This piece was originally published in New America’s digital magazine, The New America Weekly. On Wednesday, March 9, New America’s Cybersecurity Initiative will host its annual Cybersecurity for a New America Conference in Washington, D.C. This year’s conference will focus on securing the future cyberspace. For more information and to RSVP, visit the New America website.
“Offense dominated.” In cyber security, this phrase refers to an attacker’s inherent advantage over the defender. The unwanted guest needs only to find a single flaw in a system to gain access. It also presents the defender as the hapless little Dutch boy—trying in vain to harden every aspect of the IT infrastructure. The idea of “offense dominated,” with its strong, ruthless attacker and weak victim, is a simple one. And it delivers a discouraging message to practitioners.
Cybersecurity pundits endlessly harp on this. Each new cyberattack represents a step toward the end of the digital era—toward domination by the evil offense. Bloated cybersecurity budgets, malware arms races, and government intervention are just some of the predicted consequences. Some are even happening today. Soon we will have to admit defeat, dumping our technology and—as pointed out by a German government official—return to typewriters.
But I don’t think so. I think we’re missing something. And it is this: If we’re going to think of cyberwar as conflict, then we need to afford it the complexity and nuance we ascribe to conventional warfare.
I used to be in the Army. In 2003, I deployed with my Infantry battalion to Baghdad, Iraq. We turned an old guest house into our Forward Operating Base, out of which we lived, worked, maintained our trucks, and so on. And yes, we did everything we could to harden that base against car bombs, suicide attacks, and the occasional grenade—just as security administrators harden their systems against advanced persistent threats, denial of service threats, and the latest social engineering techniques.
But there was a limit as to what we could do. There were only so many soldiers to fill sandbags.
Turning our base into Fort Knox was simply not an option. We had to make decisions as to how we build our defenses. Many of the decisions had to do with the inherent vulnerabilities of our building, but many had to do with another factor: the enemy.
Our enemies in Iraq were the budding insurgents. These guys were often well-trained. They were deadly. And we had to be ready.
But they had their limits, and, like many units, we did everything we could to gather information on them to understand what their capabilities were.
At the time, we knew that the insurgents in our area did not have tanks. They did not have anti-aircraft weapons, nor did they have armor-piercing bullets. We also knew they had access to explosives, stockpiles of small arms, significant expertise with both, and individuals who were willing to conduct suicide attacks, either by foot or in a car.
This information about the adversary was real. It was actionable. We used this information to prioritize our defense. We didn’t simply wait for another American unit to be attacked. And we didn’t set up a fake base in order to watch how the insurgents might attack it. Instead, we looked to gather information on how the insurgents were planning attacks, what weapons they were going to acquire, and so on.
We talked to people—a lot of people. And we kept our finger on the pulse of the enemy.
This is what is largely missing from cybersecurity today. The belief—or, rather, the knowledge—that we are not hapless defenders. Today, we are focused on turning our computers and networks into impenetrable forts. This is just not sustainable. Smart adversaries will always build higher ladders to scale higher walls.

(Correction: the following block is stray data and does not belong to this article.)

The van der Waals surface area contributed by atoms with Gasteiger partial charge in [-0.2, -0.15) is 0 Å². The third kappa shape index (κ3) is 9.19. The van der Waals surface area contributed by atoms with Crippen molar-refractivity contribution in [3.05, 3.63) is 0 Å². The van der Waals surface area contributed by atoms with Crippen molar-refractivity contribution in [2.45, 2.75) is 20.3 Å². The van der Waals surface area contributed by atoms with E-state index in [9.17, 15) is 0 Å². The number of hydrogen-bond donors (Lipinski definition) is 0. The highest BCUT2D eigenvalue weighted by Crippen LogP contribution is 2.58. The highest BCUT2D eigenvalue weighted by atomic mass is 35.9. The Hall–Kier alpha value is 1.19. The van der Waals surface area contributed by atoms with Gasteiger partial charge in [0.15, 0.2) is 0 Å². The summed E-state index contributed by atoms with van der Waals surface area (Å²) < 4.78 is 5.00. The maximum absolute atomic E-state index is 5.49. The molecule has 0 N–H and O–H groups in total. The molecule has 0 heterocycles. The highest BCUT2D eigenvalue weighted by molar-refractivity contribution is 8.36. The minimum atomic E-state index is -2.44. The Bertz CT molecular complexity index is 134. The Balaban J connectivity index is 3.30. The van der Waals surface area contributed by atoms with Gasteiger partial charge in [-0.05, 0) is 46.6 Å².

We share information with others who’ve been attacked. We watch honeypots for how an attacker might attack our system. Granted, this is useful information. But it’s not predictive intelligence. It only tells us what the enemy is currently using. The best intelligence is predictive. It gets inside the enemy’s planning and decision cycles. Intelligence should also be actionable—it needs to drive the decisions of chief security officers. It needs to allow them to make smart strategic choices. These choices should then significantly limit the adversary’s possibilities. They should force him to go back to the proverbial drawing board before we find our customer data for sale on Tor or hear about our national security secrets on Pastebin. Or, worse, learn that our military personnel files have been happily downloaded.
My colleagues and I at Arizona State are taking steps toward predictive and data-driven intelligence. (Disclosure: ASU is a partner with Slate and New America in Future Tense.) We actively study malicious hacker communities and are using sophisticated techniques, from disciplines such as machine learning and game theory, to drive important cyber defense decisions. The malicious hacking community is thriving and sophisticated. We find evidence of “fully undetectable” malware and “zero day” exploits for sale every day. We see malicious hackers offer their services for hire. We see conversations where more experienced blackhats give advice on how to leverage stolen PayPal information. The enemy is real, but it is also knowable. Computer systems have grown very complex and sophisticated, and having a community to discuss your efforts to launch a cyber-attack is a great enabler.
Knowing the enemy—in addition to ourselves—should be the first step toward a successful defense.
This article is part of the cyberwar installment of Futurography, a series in which Future Tense introduces readers to the technologies that will define tomorrow. Each month from January through June 2016, we’ll choose a new technology and break it down. Read more from Futurography on cyberwar: